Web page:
The pre-sense amplifier 10 is disposed between a column of memory cells (cell column) 24 and a sense amplifier 26. In FIG. 1, the cell column 24 is illustrated by a representative SRAM cell. It is understood that the cell column is composed of a number of SRAM cells, each storing a bit of information. Each SRAM cell of the cell column 24 provides an output to a first column output line (BIT) and a second column output line (BIT). When the SRAM cell is accessed, it will provide a drop in voltage (vd) on either BIT or BIT, according to the logic state of the stored bit. For the example set forth in FIG. 1, operation of the SRAM cell word line, set forth as (WL), will access the bit. Due to the number of SRAM cells within on the cell column 24, the bit lines (BIT and BIT) have a relatively high capacitance. This line capacitance is represented fancifully in FIG. 1 as C1 and C2. Because memory architectures and operations are well known in the art, further details on the cell column operation 24 will not be discussed herein. While this detailed description sets forth the present invention 10 as is used in conjunction with a cell column 24 composed of SRAM cells, one skilled the art will recognize that the present invention may be employed in any semiconductor device employing sense amplifiers to amplify a low level binary signal, including dynamic random access memories (DRAMs), electrically erasable programmable memories (EEPROMs), and programmable logic devices (PLDs), to name a few.
The sense amplifier 26 provides two input nodes to the pre-sense amplifier, shown as a secondary input/output (SIO) and inverted secondary input/output (SIO). The sense amplifier amplifies the voltage difference between SIO and SIO to provide an amplified output signal across its two output nodes, shown as final input/output (FIO) and inverted final input/output (FIO). Just as the BIT and BIT lines have a line capacitance, the sense amplifier 26 also includes an inherent input capacitance. These are fancifully designated as C3 and C4 in FIG. 1. As it is very important to the invention, it should be noted that the capacitance of C3 and C4 is considerably smaller than that of C1 and C2 due to the relative differences in the amount of conductor area used in the layout of the bit lines (BIT and BIT) in comparison to the layout of the input to the sense amplifier 26. In the preferred embodiment the sense amplifier employed is that disclosed as an alternate embodiment in U.S. Pat. No. 5,231,318, and issued to the present inventor on Jul. 27, 1993.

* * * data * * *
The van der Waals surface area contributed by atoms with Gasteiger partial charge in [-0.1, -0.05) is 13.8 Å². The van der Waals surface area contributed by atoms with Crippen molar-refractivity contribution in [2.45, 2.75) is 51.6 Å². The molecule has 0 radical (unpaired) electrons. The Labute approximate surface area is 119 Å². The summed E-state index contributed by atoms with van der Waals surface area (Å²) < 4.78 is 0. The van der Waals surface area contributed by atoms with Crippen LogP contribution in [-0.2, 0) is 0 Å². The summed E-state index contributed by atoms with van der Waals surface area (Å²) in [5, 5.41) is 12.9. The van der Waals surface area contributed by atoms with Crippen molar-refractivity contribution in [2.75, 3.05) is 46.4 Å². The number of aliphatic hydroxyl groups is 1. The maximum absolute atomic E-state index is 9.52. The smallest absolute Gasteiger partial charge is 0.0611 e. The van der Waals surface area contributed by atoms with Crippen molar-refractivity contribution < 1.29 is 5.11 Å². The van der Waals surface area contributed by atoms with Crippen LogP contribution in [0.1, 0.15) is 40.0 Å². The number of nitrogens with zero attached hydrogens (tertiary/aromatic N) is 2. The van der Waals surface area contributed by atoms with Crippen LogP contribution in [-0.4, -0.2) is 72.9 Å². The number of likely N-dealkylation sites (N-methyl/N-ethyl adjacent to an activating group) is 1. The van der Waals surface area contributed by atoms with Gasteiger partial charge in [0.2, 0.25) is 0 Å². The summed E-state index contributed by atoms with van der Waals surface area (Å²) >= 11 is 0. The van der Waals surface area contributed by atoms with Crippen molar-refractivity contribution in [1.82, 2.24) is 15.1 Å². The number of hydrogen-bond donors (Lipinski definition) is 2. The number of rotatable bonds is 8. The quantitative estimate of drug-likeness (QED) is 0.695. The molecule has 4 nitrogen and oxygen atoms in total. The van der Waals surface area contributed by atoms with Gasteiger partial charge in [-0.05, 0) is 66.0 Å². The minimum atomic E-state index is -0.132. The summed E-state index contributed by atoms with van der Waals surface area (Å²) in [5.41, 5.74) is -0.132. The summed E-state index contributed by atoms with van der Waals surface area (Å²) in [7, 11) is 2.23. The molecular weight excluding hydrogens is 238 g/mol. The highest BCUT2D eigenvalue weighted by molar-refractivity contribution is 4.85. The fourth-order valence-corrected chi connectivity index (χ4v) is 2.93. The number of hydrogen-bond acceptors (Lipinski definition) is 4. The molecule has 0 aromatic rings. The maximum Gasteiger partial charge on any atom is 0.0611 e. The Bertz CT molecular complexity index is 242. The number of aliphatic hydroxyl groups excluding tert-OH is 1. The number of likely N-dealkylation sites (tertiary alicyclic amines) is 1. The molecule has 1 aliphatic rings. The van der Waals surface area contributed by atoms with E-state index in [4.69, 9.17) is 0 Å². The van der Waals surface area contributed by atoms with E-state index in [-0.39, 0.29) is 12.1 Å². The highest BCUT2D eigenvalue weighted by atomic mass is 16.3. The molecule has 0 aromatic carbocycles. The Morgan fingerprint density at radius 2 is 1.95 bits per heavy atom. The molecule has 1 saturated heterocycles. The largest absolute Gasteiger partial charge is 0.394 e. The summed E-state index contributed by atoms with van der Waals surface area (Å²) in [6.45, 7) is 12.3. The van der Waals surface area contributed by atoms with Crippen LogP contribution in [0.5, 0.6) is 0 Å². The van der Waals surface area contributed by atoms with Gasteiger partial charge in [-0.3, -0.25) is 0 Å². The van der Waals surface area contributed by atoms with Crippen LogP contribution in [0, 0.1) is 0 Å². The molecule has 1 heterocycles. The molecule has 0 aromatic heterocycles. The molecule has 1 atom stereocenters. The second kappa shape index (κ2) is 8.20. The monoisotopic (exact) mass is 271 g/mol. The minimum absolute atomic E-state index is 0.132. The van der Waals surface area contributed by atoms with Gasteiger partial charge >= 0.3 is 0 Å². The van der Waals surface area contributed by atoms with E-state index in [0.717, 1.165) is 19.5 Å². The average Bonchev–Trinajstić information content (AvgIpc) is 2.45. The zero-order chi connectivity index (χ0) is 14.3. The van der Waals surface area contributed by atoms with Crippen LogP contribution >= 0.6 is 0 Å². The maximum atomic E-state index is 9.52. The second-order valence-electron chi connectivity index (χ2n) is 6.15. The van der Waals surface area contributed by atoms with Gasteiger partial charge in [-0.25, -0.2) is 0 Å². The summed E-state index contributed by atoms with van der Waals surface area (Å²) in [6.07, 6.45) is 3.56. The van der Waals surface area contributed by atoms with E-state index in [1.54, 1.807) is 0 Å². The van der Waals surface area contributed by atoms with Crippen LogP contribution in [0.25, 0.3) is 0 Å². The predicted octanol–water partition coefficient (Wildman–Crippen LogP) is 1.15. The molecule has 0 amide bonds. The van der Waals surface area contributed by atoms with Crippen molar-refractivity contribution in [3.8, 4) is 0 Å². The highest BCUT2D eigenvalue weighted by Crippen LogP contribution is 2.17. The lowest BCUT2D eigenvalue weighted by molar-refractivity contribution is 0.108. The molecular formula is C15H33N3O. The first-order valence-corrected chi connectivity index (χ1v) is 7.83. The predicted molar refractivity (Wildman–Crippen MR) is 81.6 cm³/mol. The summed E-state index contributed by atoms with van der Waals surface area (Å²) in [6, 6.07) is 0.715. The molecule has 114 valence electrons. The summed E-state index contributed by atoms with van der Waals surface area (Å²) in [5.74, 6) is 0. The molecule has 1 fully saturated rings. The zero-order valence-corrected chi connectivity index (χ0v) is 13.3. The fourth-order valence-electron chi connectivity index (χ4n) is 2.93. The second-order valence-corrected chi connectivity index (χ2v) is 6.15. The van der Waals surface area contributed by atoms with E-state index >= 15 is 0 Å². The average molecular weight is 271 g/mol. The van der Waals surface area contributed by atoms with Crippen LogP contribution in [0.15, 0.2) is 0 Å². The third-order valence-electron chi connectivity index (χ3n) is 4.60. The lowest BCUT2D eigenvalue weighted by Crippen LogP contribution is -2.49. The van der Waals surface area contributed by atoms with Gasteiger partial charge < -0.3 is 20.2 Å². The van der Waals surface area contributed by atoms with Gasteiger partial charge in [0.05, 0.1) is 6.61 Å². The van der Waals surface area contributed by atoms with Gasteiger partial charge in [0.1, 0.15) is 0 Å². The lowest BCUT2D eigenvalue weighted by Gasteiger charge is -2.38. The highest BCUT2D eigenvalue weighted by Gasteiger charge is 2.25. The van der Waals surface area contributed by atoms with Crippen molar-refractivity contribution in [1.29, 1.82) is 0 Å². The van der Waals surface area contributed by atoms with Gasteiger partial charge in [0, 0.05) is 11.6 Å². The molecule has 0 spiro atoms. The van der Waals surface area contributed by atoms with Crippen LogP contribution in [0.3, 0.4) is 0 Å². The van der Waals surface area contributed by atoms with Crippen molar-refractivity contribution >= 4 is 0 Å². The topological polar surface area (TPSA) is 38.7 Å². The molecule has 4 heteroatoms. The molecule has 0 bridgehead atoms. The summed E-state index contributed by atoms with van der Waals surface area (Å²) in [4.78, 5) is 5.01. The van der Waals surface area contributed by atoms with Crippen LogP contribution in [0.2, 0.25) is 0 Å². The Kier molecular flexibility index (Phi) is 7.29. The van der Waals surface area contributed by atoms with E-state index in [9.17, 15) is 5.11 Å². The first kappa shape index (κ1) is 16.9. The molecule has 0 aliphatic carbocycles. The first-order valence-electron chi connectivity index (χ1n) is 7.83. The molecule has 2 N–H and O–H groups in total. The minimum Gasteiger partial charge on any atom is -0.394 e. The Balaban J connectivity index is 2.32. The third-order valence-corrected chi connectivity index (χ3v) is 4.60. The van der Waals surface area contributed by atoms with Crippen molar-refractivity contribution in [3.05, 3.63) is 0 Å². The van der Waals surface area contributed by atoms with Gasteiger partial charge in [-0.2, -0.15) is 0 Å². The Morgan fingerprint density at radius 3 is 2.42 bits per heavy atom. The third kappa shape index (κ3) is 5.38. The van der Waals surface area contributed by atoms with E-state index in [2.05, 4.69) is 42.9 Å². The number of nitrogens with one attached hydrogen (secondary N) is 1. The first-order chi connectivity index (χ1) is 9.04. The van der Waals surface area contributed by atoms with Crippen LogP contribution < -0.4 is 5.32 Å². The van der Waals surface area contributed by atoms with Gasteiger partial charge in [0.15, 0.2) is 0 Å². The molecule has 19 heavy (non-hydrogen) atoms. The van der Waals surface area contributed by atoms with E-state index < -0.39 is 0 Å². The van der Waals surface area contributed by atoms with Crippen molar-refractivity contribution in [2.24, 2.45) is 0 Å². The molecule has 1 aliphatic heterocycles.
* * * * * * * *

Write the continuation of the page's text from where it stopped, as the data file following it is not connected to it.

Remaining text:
The present invention is connected to the bit lines of the cell column 24 by the precharge/transfer transistors 16 at the input nodes 20. The source of Q1 receives the BIT line at N1 and the source of Q3 receives the BIT line at N2. As is shown in the figure, Q1 and Q3 are n-channel MOS transistors connected by their respective gates to the positive supply voltage.
The present invention is connected to the sense amplifier 26 by the output nodes 22. The drain of Q1, the drain of Q2, and sense amplifier input (SIO) are connected at node N3. Similarly, the drain of Q3, the drain of Q4, and SIO are connected at node N4. As shown in FIG. 1, each output precharge transistor 18 (Q2 and Q4), is a p-channel MOS transistor connected by its respective source to the positive supply voltage. In addition, the gates of Q2 and Q4 receive the same clock signal (CLK) at a clock input node 28.